Motivational speeches aren’t just for retreats or conventions. There are many occasions when leaders have the opportunity to boost the morale of their team or group through the use of a few well chosen words.
Ordinarily we think of a “motivational speaker” as an individual who speaks professionally, appearing at retreats and conventions to stimulate participants. While that definition is accurate in part, it gives a view that’s much too limited. Why? Because leaders in every organization face occasions when giving a highly-charged motivational speech becomes essential. Consider these situations:
- Announcing a major pledge a benefactor has made to your charity
- Revving your sales reps to boost their closings rate for the new quarter –Honoring a longtime employee at her retirement dinner
- Dedicating a new building
- Introducing the new CEO to department heads
Here are three key ingredients that will help you energize your group in those and similar circumstances:
First: Set a tone of unwavering optimism
During the darkest days of World War II, Winston Churchill’s oratory kept the British people inspired, even when they retreated to bomb shelters and saw their treasured historic landmarks obliterated. Not once did he use his radio addresses to suggest that “there’s a possibility we might win this conflict.” Instead, he repeatedly lifted spirits with declarations like these: “You ask, what is our aim? I can answer in one word. It is victory. Victory at all costs—victory in spite of all terrors—victory however long and hard the road might be.” He added: “I take up my task with buoyancy and hope. I feel sure that our cause will not be suffered to fail among men.”
Shift the scene: Picture yourself explaining to your stockholders the details of a proposed merger with a competitor. You will avoid qualifying words like “maybe,” “hopefully,” and “we think.” Replace them with “certainly,” “without question,” and “unanimous agreement.”
Second: Use vivid illustrations
During his acclaimed 1963 “I Have a Dream” speech, Dr. Martin Luther King Jr drew a comparison every listener could relate to easily. “We have come to our nation’s Capital to cash a check,” he affirmed. The architects of our republic, he noted, promised life, liberty, and the pursuit of happiness to all men.
Then King noted that not all Americans held a check they could cash, for Negroes had seen their checks returned with the mark “insufficient funds.” King expanded the financial analogy: “We refuse to believe that the bank of justice is bankrupt. So we have come to cash this check.” To motivate your sales force, ask “What would a 25 percent increase in your commissions next year mean for you? You could buy that new car you’ve needed ever since yours passed the 100,000 mile mark. You could take the vacation your family has delayed for three years. You could give your spouse a new wardrobe, and buy your children the newest technology their school mates are enjoying.”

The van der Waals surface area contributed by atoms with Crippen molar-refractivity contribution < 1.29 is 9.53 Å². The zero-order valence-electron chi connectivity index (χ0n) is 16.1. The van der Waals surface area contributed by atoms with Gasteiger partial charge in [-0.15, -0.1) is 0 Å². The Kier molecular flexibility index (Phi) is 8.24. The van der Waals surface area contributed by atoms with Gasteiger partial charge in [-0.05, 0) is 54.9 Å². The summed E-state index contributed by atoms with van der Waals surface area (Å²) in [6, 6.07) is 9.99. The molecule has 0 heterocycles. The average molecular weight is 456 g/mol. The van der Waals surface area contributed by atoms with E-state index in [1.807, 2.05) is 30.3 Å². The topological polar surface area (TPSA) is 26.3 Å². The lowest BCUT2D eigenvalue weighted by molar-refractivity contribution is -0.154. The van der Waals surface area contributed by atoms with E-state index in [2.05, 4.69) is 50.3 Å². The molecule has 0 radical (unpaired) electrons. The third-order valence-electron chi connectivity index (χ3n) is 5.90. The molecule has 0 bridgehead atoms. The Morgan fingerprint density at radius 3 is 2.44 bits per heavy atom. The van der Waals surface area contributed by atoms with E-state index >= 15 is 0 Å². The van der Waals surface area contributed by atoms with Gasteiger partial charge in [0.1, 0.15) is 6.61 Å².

Third: Be a pacesetter yourself
Maybe you have heard your CEO introduce a consultant who will spend a full day guiding you and other employees through a new training program. After offering a glowing introduction of the consultant’s qualifications, the CEO says, “I’m sure this will be a highly beneficial program for you. I wish I could stay to participate, but all of you know how packed my schedule is, so you’ll understand why I have to get back to my office now.” With those few words, the CEO has illustrated that the training really doesn’t have high value for him. If it did, he could rearrange his schedule to include the intense six hour session. As Emerson noted, “What you are speaks so loudly that I cannot hear a word you say.”
Stated more constructively, imagine the contrasting impact if the CEO would say: “This is a busy time for all of us. I know you are thinking of everything you have on your to-do list, that you have to ignore while you’re in this training. Believe me, I have the same problem. On my desk is the budget I must present to the board next week, and it’s nowhere near complete with the supporting data. Yet I consider this training so important that I am setting aside the budget and my other obligations, so I will be with you for the entire day. I ask you to join me in concentrating totally on our consultant’s presentation—which will give us new strategies for accomplishing all that we have to do this month.”
In summary: Throughout our business, professional, and civic life, opportunities arise every week for energizing groups with a rousing motivational speech. When you want to elevate your colleagues to a new plateau of commitment, set a tone of unwavering optimism, use vivid illustrations, and be a pacesetter yourself.